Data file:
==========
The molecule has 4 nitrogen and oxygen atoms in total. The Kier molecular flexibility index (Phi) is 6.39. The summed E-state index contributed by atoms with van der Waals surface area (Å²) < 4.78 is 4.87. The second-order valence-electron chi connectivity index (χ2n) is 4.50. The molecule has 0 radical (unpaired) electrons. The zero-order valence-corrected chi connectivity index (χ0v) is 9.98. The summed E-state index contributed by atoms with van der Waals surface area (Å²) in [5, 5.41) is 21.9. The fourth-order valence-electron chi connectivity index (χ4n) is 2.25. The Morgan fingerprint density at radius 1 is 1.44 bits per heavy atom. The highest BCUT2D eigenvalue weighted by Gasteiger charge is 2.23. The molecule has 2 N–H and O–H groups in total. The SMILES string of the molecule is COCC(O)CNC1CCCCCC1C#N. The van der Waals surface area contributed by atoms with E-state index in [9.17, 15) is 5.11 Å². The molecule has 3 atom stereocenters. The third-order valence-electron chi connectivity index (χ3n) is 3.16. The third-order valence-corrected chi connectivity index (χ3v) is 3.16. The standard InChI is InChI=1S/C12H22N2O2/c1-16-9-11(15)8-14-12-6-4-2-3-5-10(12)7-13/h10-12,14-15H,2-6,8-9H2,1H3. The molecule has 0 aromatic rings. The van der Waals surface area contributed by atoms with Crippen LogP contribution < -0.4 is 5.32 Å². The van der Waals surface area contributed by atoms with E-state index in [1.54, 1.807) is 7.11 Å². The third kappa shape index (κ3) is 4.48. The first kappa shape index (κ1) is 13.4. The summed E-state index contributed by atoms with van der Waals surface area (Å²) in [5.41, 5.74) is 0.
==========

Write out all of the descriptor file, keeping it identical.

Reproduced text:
The molecule has 4 nitrogen and oxygen atoms in total. The Kier molecular flexibility index (Phi) is 6.39. The summed E-state index contributed by atoms with van der Waals surface area (Å²) < 4.78 is 4.87. The second-order valence-electron chi connectivity index (χ2n) is 4.50. The molecule has 0 radical (unpaired) electrons. The zero-order valence-corrected chi connectivity index (χ0v) is 9.98. The summed E-state index contributed by atoms with van der Waals surface area (Å²) in [5, 5.41) is 21.9. The fourth-order valence-electron chi connectivity index (χ4n) is 2.25. The Morgan fingerprint density at radius 1 is 1.44 bits per heavy atom. The highest BCUT2D eigenvalue weighted by Gasteiger charge is 2.23. The molecule has 2 N–H and O–H groups in total. The SMILES string of the molecule is COCC(O)CNC1CCCCCC1C#N. The van der Waals surface area contributed by atoms with E-state index in [9.17, 15) is 5.11 Å². The molecule has 3 atom stereocenters. The third-order valence-electron chi connectivity index (χ3n) is 3.16. The third-order valence-corrected chi connectivity index (χ3v) is 3.16. The standard InChI is InChI=1S/C12H22N2O2/c1-16-9-11(15)8-14-12-6-4-2-3-5-10(12)7-13/h10-12,14-15H,2-6,8-9H2,1H3. The molecule has 0 aromatic rings. The van der Waals surface area contributed by atoms with Crippen LogP contribution < -0.4 is 5.32 Å². The van der Waals surface area contributed by atoms with E-state index in [1.54, 1.807) is 7.11 Å². The third kappa shape index (κ3) is 4.48. The first kappa shape index (κ1) is 13.4. The summed E-state index contributed by atoms with van der Waals surface area (Å²) in [5.41, 5.74) is 0.